Yes, in Portugal, several species of sharks are found in its waters. The most common ones you would find include the basking shark, blue shark, hammerhead shark, and the occasional thresher and mako shark.
However, due to their populations being greatly reduced over the years by fishing activities, these sightings are not very frequent. In this article, I will discuss in detail the different sharks you can find in Portugal’s waters, their habitats, and ways to stay safe while swimming.
Sharks are some of the most fascinating and intimidating creatures that inhabit the world’s oceans. They come in all shapes and sizes, from small to harmless to large and deadly. In Portugal’s waters, there are several species of sharks that you might encounter. Let’s take a closer look at a few of them.
The basking shark (Cetorhinus maximus) is the second-largest living fish after the whale shark. These sharks are often found in the colder waters of the North Atlantic and Pacific oceans. They are called “basking” sharks because they tend to hang out near the water’s surface, appearing to bask in the sun. Despite their massive size, they are harmless to humans and feed mainly on plankton.
The blue shark (Prionace glauca) is a slender and streamlined shark with a bright blue color on its back and sides. These sharks are found in temperate and tropical waters all over the world. They are known for their curiosity and will often approach boats and divers.
While they are generally not considered dangerous to humans, they have been known to attack people in rare cases.
Shortfin Mako Shark
The shortfin mako shark (Isurus oxyrinchus) is one of the fastest sharks in the world and can reach speeds of up to 60 miles per hour. These sharks are found in temperate and tropical waters and are known for their blue-gray coloration and smooth, bullet-shaped bodies.
The spiny dogfish (Squalus acanthias) is a small shark that is found in temperate and subarctic waters all over the world. They are known for their sharp spines on their dorsal fins and are often caught for their meat, which is used in fish and chips. Although they are generally considered harmless to humans, they may attack people in rare cases.
The common thresher shark (Alopias vulpinus) is a large and powerful shark found in temperate and tropical waters worldwide. They are known for their long, whip-like tail, which they use to stun their prey.
The hammerhead shark (Sphyrna spp.) is a family of sharks that are named for their distinctive hammer-shaped heads. These sharks are found in warm waters worldwide and are known for their unique hunting behavior, which involves using their wide heads to pin down and eat their prey.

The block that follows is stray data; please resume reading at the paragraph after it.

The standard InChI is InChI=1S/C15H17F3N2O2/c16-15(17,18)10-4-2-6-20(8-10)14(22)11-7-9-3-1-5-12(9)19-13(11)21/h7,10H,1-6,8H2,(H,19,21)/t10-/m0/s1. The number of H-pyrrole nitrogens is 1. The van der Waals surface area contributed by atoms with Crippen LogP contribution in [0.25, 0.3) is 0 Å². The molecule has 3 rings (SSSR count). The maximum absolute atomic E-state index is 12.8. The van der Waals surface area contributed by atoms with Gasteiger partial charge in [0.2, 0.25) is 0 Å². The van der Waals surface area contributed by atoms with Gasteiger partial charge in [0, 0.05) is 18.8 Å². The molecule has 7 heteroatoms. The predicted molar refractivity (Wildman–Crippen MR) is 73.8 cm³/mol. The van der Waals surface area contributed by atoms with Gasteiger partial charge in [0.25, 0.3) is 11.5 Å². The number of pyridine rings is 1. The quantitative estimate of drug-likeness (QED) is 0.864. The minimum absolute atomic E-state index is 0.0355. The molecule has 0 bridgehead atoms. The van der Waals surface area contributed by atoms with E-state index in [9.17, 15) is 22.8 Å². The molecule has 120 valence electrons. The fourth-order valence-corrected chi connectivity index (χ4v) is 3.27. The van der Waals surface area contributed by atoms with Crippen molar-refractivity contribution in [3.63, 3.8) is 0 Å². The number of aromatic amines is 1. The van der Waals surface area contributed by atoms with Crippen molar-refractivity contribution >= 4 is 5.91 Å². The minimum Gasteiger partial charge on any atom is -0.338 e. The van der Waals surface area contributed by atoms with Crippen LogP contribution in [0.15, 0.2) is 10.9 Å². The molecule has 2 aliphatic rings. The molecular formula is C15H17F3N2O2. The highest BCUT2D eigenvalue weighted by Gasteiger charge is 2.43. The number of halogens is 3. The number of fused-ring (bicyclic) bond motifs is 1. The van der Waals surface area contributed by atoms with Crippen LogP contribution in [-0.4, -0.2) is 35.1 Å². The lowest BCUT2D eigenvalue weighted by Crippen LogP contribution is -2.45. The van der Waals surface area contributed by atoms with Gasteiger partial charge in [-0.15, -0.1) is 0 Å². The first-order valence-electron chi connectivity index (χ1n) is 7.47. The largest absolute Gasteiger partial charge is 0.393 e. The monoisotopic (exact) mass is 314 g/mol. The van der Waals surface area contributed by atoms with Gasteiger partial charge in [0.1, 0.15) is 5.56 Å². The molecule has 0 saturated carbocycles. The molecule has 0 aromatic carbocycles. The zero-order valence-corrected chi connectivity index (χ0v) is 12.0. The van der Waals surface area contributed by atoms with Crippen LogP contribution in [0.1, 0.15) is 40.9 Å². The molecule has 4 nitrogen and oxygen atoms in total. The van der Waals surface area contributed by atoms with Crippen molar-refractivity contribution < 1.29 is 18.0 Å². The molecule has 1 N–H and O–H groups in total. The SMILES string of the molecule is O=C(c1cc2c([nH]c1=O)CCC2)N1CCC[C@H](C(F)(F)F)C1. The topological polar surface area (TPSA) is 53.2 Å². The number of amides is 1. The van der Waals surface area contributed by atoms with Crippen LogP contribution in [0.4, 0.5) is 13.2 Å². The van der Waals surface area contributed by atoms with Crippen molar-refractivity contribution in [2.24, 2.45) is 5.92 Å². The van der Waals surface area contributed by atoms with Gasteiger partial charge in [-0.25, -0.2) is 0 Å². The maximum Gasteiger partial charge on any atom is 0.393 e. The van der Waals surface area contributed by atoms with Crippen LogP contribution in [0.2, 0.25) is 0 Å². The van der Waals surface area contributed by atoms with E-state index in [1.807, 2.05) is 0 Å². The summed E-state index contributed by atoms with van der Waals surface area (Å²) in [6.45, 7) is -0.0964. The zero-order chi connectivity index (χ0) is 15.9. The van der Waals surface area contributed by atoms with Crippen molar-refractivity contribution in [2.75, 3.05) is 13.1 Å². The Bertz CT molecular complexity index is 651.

The Portuguese dogfish (Centroscymnus coelolepis) is a deep-sea shark that is found in the northeastern Atlantic Ocean. They are known for their large, sharp teeth and are often caught for their meat, which is used in fish and chips.
The kitefin shark (Dalatias licha) is a deep-sea shark that is found in temperate and tropical waters all over the world. They are known for their elongated bodies and large, pointed fins. Great White Shark
The great white shark (Carcharodon carcharias) is one of the world’s most iconic and feared predators. These sharks are found in temperate and tropical waters all over the world and are known for their huge size, powerful jaws, and sharp teeth. While attacks on humans are very rare, they have been known to occur in some cases.
Sharks are known to inhabit various oceanic regions around the world, and Portugal is no exception. The predominantly seen shark species in Portugal are the blue shark (Prionace glauca), the shortfin mako shark (Isurus oxyrinchus), etc.
The blue shark, also known as the blue whaler, is a pelagic species found in the open ocean. They are known for their slender and streamlined bodies, dark blue coloring on the upper dorsal surface, and light blue color on the underbelly.
Blue sharks are usually seen in high numbers off the Portuguese coast of the eastern Atlantic Ocean, mainly due to the warmer waters, making it an ideal breeding ground for these creatures.
The shortfin mako shark is an apex predator with an elongated body and pointy snout. They are usually found in tropical and temperate waters across several regions, such as the Atlantic, Indo-Pacific, and Mediterranean.
Mako sharks are known for their impressive swimming speed, capable of reaching up to 60 km/hr. They are seen off the Portugal coasts all year round, but they move closer to the shorelines during summer months to feed on prey.
The Portuguese waters are also home to several other shark species, such as the hammerhead shark, common thresher shark, spiny dogfish, and more. These sharks can be seen in areas with smaller amounts of marine life, such as rocky outcroppings and offshore islands.